The Bowmanville Zoo has announced it will cease operations after the 2016 season due to "catastrophically" reduced attendance, and zoo officials are blaming bad publicity for the looming closure.
- Bowmanville Zoo owner faces animal cruelty charges
- Animal rights activists demand zoo owner step down
- Zookeeper under investigation for allegedly whipping tiger
A spokesman for the zoo said there simply isn't enough money to run the facility located 76 kilometres east of Toronto.
The zoo has been in hot water in recent months after video footage was released in December 2015 by the People for the Ethical Treatment of Animals that appeared to show the owner of the zoo, Michael Hackenberger, whipping a tiger.
Animal cruelty charges were laid Hackenberger. He has denied the allegations and is expected to fight the charges.
"The untrue allegations made by PETA in regards to a tiger incident have created a climate in which the zoo can no longer operate," a zoo spokesman said Thursday.
"People are staying away because they believe PETA's allegations. The fact is, PETA only released a short piece of a long video and then misrepresented what transpired — even in that short part.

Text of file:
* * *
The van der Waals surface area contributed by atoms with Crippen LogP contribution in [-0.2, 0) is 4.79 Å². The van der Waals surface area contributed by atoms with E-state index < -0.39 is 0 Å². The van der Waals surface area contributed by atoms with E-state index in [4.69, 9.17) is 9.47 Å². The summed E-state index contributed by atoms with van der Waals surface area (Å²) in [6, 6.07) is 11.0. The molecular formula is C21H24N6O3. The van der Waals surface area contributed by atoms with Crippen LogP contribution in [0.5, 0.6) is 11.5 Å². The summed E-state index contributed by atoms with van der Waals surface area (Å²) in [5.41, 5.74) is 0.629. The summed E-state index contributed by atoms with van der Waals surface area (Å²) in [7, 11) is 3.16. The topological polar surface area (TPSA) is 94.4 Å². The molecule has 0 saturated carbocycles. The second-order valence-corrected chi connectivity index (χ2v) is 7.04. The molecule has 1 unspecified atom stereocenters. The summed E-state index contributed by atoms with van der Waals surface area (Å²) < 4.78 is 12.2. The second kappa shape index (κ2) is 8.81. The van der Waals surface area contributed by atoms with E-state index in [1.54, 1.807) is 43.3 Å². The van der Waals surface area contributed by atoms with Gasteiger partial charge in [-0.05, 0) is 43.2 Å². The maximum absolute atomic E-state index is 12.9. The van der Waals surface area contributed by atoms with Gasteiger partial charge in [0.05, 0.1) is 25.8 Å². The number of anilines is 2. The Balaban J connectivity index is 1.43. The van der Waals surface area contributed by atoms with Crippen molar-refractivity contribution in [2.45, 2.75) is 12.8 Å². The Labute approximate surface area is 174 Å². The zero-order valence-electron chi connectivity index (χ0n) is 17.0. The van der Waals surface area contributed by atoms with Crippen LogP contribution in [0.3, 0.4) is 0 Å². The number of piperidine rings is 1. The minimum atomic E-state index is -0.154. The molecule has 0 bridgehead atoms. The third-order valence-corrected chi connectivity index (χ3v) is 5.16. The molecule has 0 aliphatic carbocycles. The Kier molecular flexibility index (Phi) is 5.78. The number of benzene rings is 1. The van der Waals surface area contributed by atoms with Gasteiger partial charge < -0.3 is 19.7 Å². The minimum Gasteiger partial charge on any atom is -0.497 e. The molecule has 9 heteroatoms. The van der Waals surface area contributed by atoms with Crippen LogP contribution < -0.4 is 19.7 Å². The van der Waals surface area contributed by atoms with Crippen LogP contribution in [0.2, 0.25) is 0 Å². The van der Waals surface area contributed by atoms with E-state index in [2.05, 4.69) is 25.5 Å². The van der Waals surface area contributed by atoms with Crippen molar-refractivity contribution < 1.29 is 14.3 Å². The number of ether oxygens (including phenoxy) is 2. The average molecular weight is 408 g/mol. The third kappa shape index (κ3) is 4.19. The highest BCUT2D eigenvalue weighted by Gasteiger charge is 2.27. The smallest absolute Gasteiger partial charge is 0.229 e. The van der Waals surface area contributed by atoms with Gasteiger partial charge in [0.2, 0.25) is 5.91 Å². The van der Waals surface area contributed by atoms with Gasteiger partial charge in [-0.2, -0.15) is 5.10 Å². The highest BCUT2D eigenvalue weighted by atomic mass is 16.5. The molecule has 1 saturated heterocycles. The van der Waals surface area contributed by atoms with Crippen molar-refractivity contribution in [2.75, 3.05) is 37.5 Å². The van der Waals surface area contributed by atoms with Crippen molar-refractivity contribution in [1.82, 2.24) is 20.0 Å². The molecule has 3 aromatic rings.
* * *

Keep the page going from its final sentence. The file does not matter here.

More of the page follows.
"What they said is not true, but it doesn't matter — the damage is done."
PETA slams owner
A PETA spokeswoman issued a statement in response to the news, referring to the zoo as an "animal prison."
"Bowmanville Zoo owner Michael Hackenberger was caught on camera mercilessly whipping a tiger and boasting about the pleasure that he derives from intimidating and dominating animals," Moira Colley said Thursday via email.
"The man's a bully, he's facing prosecution from the Crown for cruelty, and some condos will go nicely in Bowmanville."
Hackenberger was featured in a video posted by the zoo in response to the abuse allegations. The owner has disputed PETA's claims and said some of the lashes struck the ground, not the tiger.
The Ontario Society for the Prevention of Cruelty to Animals began investigating the matter last December. In April, they revealed charges were laid against Hackenberger.
"Animal cruelty is a serious offence," Jennifer Bluhm, a senior inspector with the OSPCA, said in April. "Our investigative unit has spent significant time reviewing the facility and interviewing all involved."
The private zoo has been around since 1919 and is home to more than 300 animals. It is known for providing many of the animals used in show business, who will have to be relocated once the zoo is closed.
The zoo said it is hopeful it can place all of the animals elsewhere, but expects the process to take up to a year.
Dozens of employees are expected to lose their jobs in the shutdown.